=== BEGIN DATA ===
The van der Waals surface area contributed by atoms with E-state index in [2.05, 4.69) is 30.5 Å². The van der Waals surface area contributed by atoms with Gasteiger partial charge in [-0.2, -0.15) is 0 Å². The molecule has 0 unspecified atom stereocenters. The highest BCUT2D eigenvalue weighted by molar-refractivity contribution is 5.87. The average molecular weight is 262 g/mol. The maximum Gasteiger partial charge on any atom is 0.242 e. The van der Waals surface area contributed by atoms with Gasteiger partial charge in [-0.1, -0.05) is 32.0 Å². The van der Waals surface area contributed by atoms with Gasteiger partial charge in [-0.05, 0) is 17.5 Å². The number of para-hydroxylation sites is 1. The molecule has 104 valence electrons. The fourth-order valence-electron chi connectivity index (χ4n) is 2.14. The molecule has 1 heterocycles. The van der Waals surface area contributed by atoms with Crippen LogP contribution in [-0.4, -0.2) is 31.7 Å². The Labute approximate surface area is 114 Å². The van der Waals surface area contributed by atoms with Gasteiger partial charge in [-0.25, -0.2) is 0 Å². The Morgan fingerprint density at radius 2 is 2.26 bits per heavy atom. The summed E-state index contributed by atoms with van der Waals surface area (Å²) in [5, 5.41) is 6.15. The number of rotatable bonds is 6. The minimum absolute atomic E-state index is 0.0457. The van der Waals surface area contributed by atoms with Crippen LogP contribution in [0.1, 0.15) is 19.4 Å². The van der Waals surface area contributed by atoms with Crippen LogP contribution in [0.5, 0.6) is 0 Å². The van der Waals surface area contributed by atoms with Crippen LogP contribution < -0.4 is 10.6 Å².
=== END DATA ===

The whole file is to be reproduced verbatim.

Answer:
The van der Waals surface area contributed by atoms with E-state index in [2.05, 4.69) is 30.5 Å². The van der Waals surface area contributed by atoms with Gasteiger partial charge in [-0.2, -0.15) is 0 Å². The molecule has 0 unspecified atom stereocenters. The highest BCUT2D eigenvalue weighted by molar-refractivity contribution is 5.87. The average molecular weight is 262 g/mol. The maximum Gasteiger partial charge on any atom is 0.242 e. The van der Waals surface area contributed by atoms with Gasteiger partial charge in [-0.1, -0.05) is 32.0 Å². The van der Waals surface area contributed by atoms with Gasteiger partial charge in [-0.05, 0) is 17.5 Å². The number of para-hydroxylation sites is 1. The molecule has 104 valence electrons. The fourth-order valence-electron chi connectivity index (χ4n) is 2.14. The molecule has 1 heterocycles. The van der Waals surface area contributed by atoms with Crippen LogP contribution in [-0.4, -0.2) is 31.7 Å². The Labute approximate surface area is 114 Å². The van der Waals surface area contributed by atoms with Gasteiger partial charge in [-0.25, -0.2) is 0 Å². The Morgan fingerprint density at radius 2 is 2.26 bits per heavy atom. The summed E-state index contributed by atoms with van der Waals surface area (Å²) in [5, 5.41) is 6.15. The number of rotatable bonds is 6. The minimum absolute atomic E-state index is 0.0457. The van der Waals surface area contributed by atoms with Crippen LogP contribution in [0.1, 0.15) is 19.4 Å². The van der Waals surface area contributed by atoms with Crippen LogP contribution in [0.5, 0.6) is 0 Å². The van der Waals surface area contributed by atoms with Crippen LogP contribution < -0.4 is 10.6 Å².